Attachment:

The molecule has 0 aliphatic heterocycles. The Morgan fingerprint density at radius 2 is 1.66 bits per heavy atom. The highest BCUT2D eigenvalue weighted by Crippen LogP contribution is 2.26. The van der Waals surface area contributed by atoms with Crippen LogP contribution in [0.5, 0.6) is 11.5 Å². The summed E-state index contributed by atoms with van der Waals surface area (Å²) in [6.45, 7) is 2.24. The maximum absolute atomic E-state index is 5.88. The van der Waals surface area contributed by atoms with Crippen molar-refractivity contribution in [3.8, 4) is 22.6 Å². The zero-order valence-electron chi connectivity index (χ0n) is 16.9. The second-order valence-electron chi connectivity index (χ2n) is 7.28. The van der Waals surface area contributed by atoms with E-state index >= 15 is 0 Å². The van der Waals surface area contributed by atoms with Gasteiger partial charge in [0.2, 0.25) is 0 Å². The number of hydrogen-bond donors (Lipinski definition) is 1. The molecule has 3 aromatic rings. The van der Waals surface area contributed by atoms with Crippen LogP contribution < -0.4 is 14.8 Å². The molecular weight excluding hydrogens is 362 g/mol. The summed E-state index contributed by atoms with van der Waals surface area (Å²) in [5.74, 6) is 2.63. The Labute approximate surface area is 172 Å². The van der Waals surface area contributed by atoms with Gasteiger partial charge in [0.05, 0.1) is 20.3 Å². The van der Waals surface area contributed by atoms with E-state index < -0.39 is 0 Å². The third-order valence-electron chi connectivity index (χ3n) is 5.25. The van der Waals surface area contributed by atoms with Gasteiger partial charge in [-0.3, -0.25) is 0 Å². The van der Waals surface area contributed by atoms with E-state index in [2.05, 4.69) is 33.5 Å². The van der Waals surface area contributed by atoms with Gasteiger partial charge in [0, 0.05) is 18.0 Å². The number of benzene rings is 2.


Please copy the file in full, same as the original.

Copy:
The molecule has 0 aliphatic heterocycles. The Morgan fingerprint density at radius 2 is 1.66 bits per heavy atom. The highest BCUT2D eigenvalue weighted by Crippen LogP contribution is 2.26. The van der Waals surface area contributed by atoms with Crippen LogP contribution in [0.5, 0.6) is 11.5 Å². The summed E-state index contributed by atoms with van der Waals surface area (Å²) in [6.45, 7) is 2.24. The maximum absolute atomic E-state index is 5.88. The van der Waals surface area contributed by atoms with Crippen molar-refractivity contribution in [3.8, 4) is 22.6 Å². The zero-order valence-electron chi connectivity index (χ0n) is 16.9. The second-order valence-electron chi connectivity index (χ2n) is 7.28. The van der Waals surface area contributed by atoms with E-state index >= 15 is 0 Å². The van der Waals surface area contributed by atoms with Gasteiger partial charge in [0.2, 0.25) is 0 Å². The number of hydrogen-bond donors (Lipinski definition) is 1. The molecule has 3 aromatic rings. The van der Waals surface area contributed by atoms with Crippen LogP contribution < -0.4 is 14.8 Å². The molecular weight excluding hydrogens is 362 g/mol. The summed E-state index contributed by atoms with van der Waals surface area (Å²) in [5.74, 6) is 2.63. The Labute approximate surface area is 172 Å². The van der Waals surface area contributed by atoms with Gasteiger partial charge in [0.05, 0.1) is 20.3 Å². The van der Waals surface area contributed by atoms with E-state index < -0.39 is 0 Å². The third-order valence-electron chi connectivity index (χ3n) is 5.25. The van der Waals surface area contributed by atoms with Gasteiger partial charge in [-0.3, -0.25) is 0 Å². The van der Waals surface area contributed by atoms with E-state index in [2.05, 4.69) is 33.5 Å². The van der Waals surface area contributed by atoms with Gasteiger partial charge in [0, 0.05) is 18.0 Å². The number of benzene rings is 2.